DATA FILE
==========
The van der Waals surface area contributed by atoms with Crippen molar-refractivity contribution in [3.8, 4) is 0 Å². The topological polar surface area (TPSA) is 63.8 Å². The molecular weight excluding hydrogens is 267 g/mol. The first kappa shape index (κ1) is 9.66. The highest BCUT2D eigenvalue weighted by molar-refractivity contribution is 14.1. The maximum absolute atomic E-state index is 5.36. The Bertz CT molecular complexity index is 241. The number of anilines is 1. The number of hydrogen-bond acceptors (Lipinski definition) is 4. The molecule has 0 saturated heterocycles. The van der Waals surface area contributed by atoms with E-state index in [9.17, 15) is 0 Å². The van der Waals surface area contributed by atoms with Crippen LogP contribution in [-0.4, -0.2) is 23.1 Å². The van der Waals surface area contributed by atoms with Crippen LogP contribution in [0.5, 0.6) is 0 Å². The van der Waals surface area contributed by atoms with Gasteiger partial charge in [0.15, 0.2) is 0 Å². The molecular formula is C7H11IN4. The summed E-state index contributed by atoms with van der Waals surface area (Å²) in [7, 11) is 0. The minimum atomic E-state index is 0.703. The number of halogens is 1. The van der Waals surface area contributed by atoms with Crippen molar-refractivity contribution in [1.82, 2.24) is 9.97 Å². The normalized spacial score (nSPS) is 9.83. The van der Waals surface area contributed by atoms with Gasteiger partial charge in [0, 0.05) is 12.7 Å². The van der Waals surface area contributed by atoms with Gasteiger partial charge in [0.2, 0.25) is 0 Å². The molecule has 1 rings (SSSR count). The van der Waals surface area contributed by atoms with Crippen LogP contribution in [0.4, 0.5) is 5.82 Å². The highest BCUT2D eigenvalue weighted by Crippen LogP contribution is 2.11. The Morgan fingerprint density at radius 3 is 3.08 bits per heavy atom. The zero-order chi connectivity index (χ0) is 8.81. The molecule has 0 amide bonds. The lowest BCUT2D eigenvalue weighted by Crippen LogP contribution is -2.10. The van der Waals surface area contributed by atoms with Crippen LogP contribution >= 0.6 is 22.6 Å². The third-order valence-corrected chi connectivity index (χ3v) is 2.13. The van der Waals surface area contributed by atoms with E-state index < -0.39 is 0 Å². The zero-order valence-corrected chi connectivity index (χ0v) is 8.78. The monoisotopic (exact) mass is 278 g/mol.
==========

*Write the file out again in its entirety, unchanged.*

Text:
The van der Waals surface area contributed by atoms with Crippen molar-refractivity contribution in [3.8, 4) is 0 Å². The topological polar surface area (TPSA) is 63.8 Å². The molecular weight excluding hydrogens is 267 g/mol. The first kappa shape index (κ1) is 9.66. The highest BCUT2D eigenvalue weighted by molar-refractivity contribution is 14.1. The maximum absolute atomic E-state index is 5.36. The Bertz CT molecular complexity index is 241. The number of anilines is 1. The number of hydrogen-bond acceptors (Lipinski definition) is 4. The molecule has 0 saturated heterocycles. The van der Waals surface area contributed by atoms with E-state index in [9.17, 15) is 0 Å². The van der Waals surface area contributed by atoms with Crippen LogP contribution in [-0.4, -0.2) is 23.1 Å². The van der Waals surface area contributed by atoms with Crippen LogP contribution in [0.5, 0.6) is 0 Å². The van der Waals surface area contributed by atoms with Gasteiger partial charge in [0.15, 0.2) is 0 Å². The molecular formula is C7H11IN4. The summed E-state index contributed by atoms with van der Waals surface area (Å²) in [7, 11) is 0. The minimum atomic E-state index is 0.703. The number of halogens is 1. The van der Waals surface area contributed by atoms with Crippen molar-refractivity contribution in [1.82, 2.24) is 9.97 Å². The normalized spacial score (nSPS) is 9.83. The van der Waals surface area contributed by atoms with Gasteiger partial charge in [0, 0.05) is 12.7 Å². The van der Waals surface area contributed by atoms with Gasteiger partial charge in [0.2, 0.25) is 0 Å². The molecule has 1 rings (SSSR count). The van der Waals surface area contributed by atoms with Crippen LogP contribution in [0.4, 0.5) is 5.82 Å². The highest BCUT2D eigenvalue weighted by Crippen LogP contribution is 2.11. The Morgan fingerprint density at radius 3 is 3.08 bits per heavy atom. The zero-order chi connectivity index (χ0) is 8.81. The molecule has 0 amide bonds. The lowest BCUT2D eigenvalue weighted by Crippen LogP contribution is -2.10. The van der Waals surface area contributed by atoms with Crippen LogP contribution >= 0.6 is 22.6 Å². The third-order valence-corrected chi connectivity index (χ3v) is 2.13. The van der Waals surface area contributed by atoms with E-state index < -0.39 is 0 Å². The zero-order valence-corrected chi connectivity index (χ0v) is 8.78. The monoisotopic (exact) mass is 278 g/mol.